It takes a visionary to see the future, which is why the ACR invited advertising industry legend Rosemarie Ryan to start Economics Forum — Part 1. Ryan’s specialty is product branding including the creation of indelible corporate identities that build consumer loyalty and increase product sales. McGinty says rebranding may be counter-intuitive for some radiologists, but learning to tell the story of radiology’s contribution to effective and efficient medicine is essential to cultivating relationships with physicians, patients and families and for exerting influence on decision-makers who control access to resources for their practices.
The forum will then move on to radiology payment issues in presentations by radiologists who have been assigned responsibility for some of the ACR’s most important economic functions.
Daniel Picus, MD, FACR, is the College’s representative on the American Medical Association’s (AMA’s) CPT Code Editorial Panel and chair of the College’s Economics Committee on Coding and Nomenclature. In What’s Happening to Fee for Service, he will describe his efforts on the panel, with assistance from ACR staff, to maintain a set of CPT billing codes that comprehensively expresses a full range of radiological applications.
The ACR is fighting against edits by the Centers for Medicare and Medicaid Services that place incorrect payment restrictions on particular CPT codes, he says. In recent years, the College has emphasized the importance of training and preparation for ICD-10 disease codes implementation.
Picus will stress that fee-for-service is still the primary payment model for radiological services, and he will describe how the College is working to make sure its members are reimbursed fairly by government and private payers for their work.
For appropriate procedural valuation, the College looks to Ezequiel Silva, III, MD, FACR, its designated advisor to the AMA/Specialty Relative Value Scale Update Committee. In his session on Value-Based Payments, Silva will provide a dollars-and-cents analysis of recent actions by Congress and CMS to move Medicare from fee-for-service reimbursement to new systems of value-based and quality-driven payments for physician services.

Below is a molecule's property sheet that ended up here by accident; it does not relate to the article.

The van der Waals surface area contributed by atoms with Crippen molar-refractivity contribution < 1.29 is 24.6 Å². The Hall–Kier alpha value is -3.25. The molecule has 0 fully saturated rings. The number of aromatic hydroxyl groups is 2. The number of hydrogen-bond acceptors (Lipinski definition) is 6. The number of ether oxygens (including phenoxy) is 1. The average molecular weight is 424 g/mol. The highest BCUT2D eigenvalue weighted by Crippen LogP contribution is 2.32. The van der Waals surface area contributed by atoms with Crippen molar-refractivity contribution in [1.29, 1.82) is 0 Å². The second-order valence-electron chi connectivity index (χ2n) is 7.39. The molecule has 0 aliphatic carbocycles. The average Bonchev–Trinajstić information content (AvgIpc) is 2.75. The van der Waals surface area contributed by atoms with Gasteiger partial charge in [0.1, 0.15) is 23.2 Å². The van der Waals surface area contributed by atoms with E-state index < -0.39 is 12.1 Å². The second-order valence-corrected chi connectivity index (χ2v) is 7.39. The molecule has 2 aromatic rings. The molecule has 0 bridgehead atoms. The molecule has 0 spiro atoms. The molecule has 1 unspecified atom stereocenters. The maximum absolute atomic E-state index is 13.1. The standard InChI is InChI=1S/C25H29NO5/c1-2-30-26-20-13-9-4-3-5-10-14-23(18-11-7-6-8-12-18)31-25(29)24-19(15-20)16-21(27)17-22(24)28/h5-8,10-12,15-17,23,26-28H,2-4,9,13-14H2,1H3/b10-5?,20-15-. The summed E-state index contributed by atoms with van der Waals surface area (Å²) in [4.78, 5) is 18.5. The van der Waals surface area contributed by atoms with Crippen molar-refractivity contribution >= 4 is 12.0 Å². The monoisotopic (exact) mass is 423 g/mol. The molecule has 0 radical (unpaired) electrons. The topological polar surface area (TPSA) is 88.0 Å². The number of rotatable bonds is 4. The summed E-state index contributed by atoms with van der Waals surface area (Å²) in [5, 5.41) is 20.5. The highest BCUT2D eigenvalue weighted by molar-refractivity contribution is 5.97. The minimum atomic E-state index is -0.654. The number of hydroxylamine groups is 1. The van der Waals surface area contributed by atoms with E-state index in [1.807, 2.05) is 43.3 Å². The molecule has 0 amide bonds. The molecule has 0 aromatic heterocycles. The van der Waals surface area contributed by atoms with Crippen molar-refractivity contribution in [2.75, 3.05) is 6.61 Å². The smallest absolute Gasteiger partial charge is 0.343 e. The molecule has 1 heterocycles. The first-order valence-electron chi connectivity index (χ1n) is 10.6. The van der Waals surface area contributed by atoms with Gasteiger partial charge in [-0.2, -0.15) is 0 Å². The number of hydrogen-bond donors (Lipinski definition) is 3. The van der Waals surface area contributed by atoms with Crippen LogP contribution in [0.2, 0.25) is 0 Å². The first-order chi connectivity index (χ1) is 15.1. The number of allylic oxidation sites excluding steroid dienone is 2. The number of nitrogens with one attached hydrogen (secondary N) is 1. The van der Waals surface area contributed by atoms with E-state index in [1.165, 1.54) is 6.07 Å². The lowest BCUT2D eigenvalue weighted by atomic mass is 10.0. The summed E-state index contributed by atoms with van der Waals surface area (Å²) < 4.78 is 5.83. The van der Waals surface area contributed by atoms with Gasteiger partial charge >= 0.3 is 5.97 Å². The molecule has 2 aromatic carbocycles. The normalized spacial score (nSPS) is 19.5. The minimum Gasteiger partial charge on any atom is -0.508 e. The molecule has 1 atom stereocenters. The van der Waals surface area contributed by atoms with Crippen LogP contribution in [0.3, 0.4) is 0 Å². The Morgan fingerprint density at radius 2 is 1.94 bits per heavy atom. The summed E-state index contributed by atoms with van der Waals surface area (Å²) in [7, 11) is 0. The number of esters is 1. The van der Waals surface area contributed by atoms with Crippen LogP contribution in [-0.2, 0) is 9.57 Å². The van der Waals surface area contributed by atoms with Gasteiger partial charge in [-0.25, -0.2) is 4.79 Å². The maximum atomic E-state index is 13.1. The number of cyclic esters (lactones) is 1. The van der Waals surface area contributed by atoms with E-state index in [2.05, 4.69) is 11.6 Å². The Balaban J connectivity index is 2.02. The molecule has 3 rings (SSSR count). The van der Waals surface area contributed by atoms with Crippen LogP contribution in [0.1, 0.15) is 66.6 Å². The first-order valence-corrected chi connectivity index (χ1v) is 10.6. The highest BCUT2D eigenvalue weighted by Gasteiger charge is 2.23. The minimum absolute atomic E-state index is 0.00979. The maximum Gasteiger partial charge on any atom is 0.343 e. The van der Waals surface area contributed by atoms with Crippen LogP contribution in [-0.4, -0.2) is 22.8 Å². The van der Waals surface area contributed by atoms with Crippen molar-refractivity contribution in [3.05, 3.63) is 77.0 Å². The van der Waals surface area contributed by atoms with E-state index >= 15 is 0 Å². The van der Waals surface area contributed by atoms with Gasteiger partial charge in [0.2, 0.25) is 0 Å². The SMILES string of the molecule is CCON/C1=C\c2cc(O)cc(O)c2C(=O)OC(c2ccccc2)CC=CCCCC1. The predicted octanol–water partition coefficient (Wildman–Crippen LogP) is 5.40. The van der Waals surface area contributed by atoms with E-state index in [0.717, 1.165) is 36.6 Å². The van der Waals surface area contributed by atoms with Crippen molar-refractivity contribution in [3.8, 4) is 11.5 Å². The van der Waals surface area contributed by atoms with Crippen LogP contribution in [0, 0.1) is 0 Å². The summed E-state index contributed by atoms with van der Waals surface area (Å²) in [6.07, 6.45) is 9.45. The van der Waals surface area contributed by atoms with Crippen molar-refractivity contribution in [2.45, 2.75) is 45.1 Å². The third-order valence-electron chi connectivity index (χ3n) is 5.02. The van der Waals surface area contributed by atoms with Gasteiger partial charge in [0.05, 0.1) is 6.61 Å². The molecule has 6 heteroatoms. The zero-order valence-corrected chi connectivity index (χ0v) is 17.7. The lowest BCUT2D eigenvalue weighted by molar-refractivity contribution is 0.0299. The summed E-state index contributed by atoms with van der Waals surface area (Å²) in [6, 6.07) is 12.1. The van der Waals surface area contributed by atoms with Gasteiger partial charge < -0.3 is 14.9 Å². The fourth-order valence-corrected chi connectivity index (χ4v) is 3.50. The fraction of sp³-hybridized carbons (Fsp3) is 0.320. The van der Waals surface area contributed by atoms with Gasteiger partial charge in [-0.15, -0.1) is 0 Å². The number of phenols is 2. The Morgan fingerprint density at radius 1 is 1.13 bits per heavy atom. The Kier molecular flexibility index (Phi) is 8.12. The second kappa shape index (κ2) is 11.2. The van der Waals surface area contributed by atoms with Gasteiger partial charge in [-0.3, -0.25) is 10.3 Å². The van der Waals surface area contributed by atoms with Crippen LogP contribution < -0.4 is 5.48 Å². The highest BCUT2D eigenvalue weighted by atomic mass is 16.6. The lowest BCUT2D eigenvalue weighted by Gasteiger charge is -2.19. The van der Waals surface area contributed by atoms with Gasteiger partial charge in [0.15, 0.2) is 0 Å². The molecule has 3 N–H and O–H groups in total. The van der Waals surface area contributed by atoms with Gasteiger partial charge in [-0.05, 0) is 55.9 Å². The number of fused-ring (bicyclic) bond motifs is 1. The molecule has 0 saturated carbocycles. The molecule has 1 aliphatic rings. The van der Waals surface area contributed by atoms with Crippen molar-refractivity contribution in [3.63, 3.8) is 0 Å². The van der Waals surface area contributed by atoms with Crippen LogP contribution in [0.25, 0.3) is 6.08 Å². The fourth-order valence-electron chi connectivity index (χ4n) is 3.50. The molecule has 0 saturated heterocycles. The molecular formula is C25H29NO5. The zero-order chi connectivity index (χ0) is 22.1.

The blueprint guiding this transition was described in the Medicare Access and CHIP Reauthorization (MACRA) Act. Congress enacted the legislation, which also repealed Medicare’s failed Sustainable Growth Rate policy, in April 2015. The law creates two parallel tracks for future Medicare physician payment. One is through participation in an alternative payment model, such as an accountable care organization (ACO). The other is a merit-based incentive payment system (MIPS). It uses a modified fee-for-service formula with bonuses and penalties that adjust for physician performance. The implications of these systems for radiologists will form the basis of Silva’s lecture on Monday and again on Thursday when he teams with Gregory Nicola, MD, for an hour-long session entitled “From PQRS to MIPS: What You Need to Know About New Payment Models for Radiology.”
- The Patient as Payer — James V. Rawson, MD, FACR, chair of the ACR Committee on Government and Regulatory Issues in Academic Radiology, on how patients are thinking more about how they pay and what they pay for health care
- Turning Research into Payment Policy — Richard Duszak, MD, FACR, chief medical officer of the Harvey L. Neiman Health Policy Institute®, on the importance of research for developing new imaging technologies and establishing their clinical efficacy to quality them for reimbursement
- Why Medicaid is Important — Raymond Tu, MD, FACR, chair of the ACR Medicaid Network, on Medicaid’s past as a vehicle of desegregation and future as an instrument for expanded health care access with all physicians becoming stewards and beneficiaries of this important program
- Commercial Payers/Employers — Geraldine McGinty, MD, FACR, on how commercial payers are increasing adopting ACOs and shared saving models
- Influencing Payment Policy in New Ways, the Radiologists of 2022 — McGinty on how the future of radiology practices will build on the College’s Imaging 3.0 story by encouraging radiologists to become more visible and involved in health system governance
At past conferences, the ACR would have emphasized its notable successes, such as the Congressional rollback of the Medicare’s erroneous multiple procedure payment reduction (MPPR) for the professional component of advanced imaging. McGinty still wants make sure ACR members appreciate the breadth and volume of work the ACR Commission on Economics and the College’s staff does on their behalf.
“But we are not going to dwell on what we have done,” she says. “We are going to stress what we are going to be thinking about as we go forward in the future.”
The Economics Forum — Parts 1 and 2 — are two of 22 sessions devoted to the Advocacy, Economics and Health Policy Pathway at ACR 2016 – The Crossroads of Radiology®. Visit the Annual Meeting webpage to register.